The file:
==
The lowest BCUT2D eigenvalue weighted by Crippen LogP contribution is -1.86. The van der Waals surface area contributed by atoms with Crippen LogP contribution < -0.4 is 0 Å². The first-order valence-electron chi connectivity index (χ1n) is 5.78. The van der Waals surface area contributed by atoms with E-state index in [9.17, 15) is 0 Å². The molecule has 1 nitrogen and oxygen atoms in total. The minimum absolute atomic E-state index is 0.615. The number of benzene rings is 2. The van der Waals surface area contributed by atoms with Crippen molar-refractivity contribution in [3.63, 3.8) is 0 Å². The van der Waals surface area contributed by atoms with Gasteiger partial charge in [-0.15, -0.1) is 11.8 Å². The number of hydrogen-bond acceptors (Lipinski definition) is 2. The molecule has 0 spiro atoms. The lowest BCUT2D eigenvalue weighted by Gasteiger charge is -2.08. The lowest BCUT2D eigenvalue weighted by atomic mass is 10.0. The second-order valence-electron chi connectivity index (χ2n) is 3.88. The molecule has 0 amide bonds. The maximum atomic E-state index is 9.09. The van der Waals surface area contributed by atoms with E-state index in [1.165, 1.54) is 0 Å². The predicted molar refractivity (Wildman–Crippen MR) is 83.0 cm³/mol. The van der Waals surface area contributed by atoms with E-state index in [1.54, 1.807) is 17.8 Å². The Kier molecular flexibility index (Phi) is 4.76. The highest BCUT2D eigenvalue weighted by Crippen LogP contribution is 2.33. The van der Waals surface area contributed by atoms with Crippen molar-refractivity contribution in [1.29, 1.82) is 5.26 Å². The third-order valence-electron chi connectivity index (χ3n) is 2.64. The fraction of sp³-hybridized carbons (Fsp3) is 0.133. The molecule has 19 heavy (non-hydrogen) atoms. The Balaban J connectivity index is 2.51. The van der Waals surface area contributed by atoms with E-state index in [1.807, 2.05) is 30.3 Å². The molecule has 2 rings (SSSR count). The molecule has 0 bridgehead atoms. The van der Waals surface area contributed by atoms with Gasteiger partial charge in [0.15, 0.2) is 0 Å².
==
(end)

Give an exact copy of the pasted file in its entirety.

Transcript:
The lowest BCUT2D eigenvalue weighted by Crippen LogP contribution is -1.86. The van der Waals surface area contributed by atoms with Crippen LogP contribution < -0.4 is 0 Å². The first-order valence-electron chi connectivity index (χ1n) is 5.78. The van der Waals surface area contributed by atoms with E-state index in [9.17, 15) is 0 Å². The molecule has 1 nitrogen and oxygen atoms in total. The minimum absolute atomic E-state index is 0.615. The number of benzene rings is 2. The van der Waals surface area contributed by atoms with Crippen molar-refractivity contribution in [3.63, 3.8) is 0 Å². The van der Waals surface area contributed by atoms with Gasteiger partial charge in [-0.15, -0.1) is 11.8 Å². The number of hydrogen-bond acceptors (Lipinski definition) is 2. The molecule has 0 spiro atoms. The lowest BCUT2D eigenvalue weighted by Gasteiger charge is -2.08. The lowest BCUT2D eigenvalue weighted by atomic mass is 10.0. The second-order valence-electron chi connectivity index (χ2n) is 3.88. The molecule has 0 amide bonds. The maximum atomic E-state index is 9.09. The van der Waals surface area contributed by atoms with E-state index in [1.165, 1.54) is 0 Å². The predicted molar refractivity (Wildman–Crippen MR) is 83.0 cm³/mol. The van der Waals surface area contributed by atoms with E-state index in [1.54, 1.807) is 17.8 Å². The Kier molecular flexibility index (Phi) is 4.76. The highest BCUT2D eigenvalue weighted by Crippen LogP contribution is 2.33. The van der Waals surface area contributed by atoms with Crippen molar-refractivity contribution in [1.29, 1.82) is 5.26 Å². The third-order valence-electron chi connectivity index (χ3n) is 2.64. The fraction of sp³-hybridized carbons (Fsp3) is 0.133. The molecule has 19 heavy (non-hydrogen) atoms. The Balaban J connectivity index is 2.51. The van der Waals surface area contributed by atoms with E-state index in [1.807, 2.05) is 30.3 Å². The molecule has 2 rings (SSSR count). The molecule has 0 bridgehead atoms. The van der Waals surface area contributed by atoms with Gasteiger partial charge in [0.15, 0.2) is 0 Å².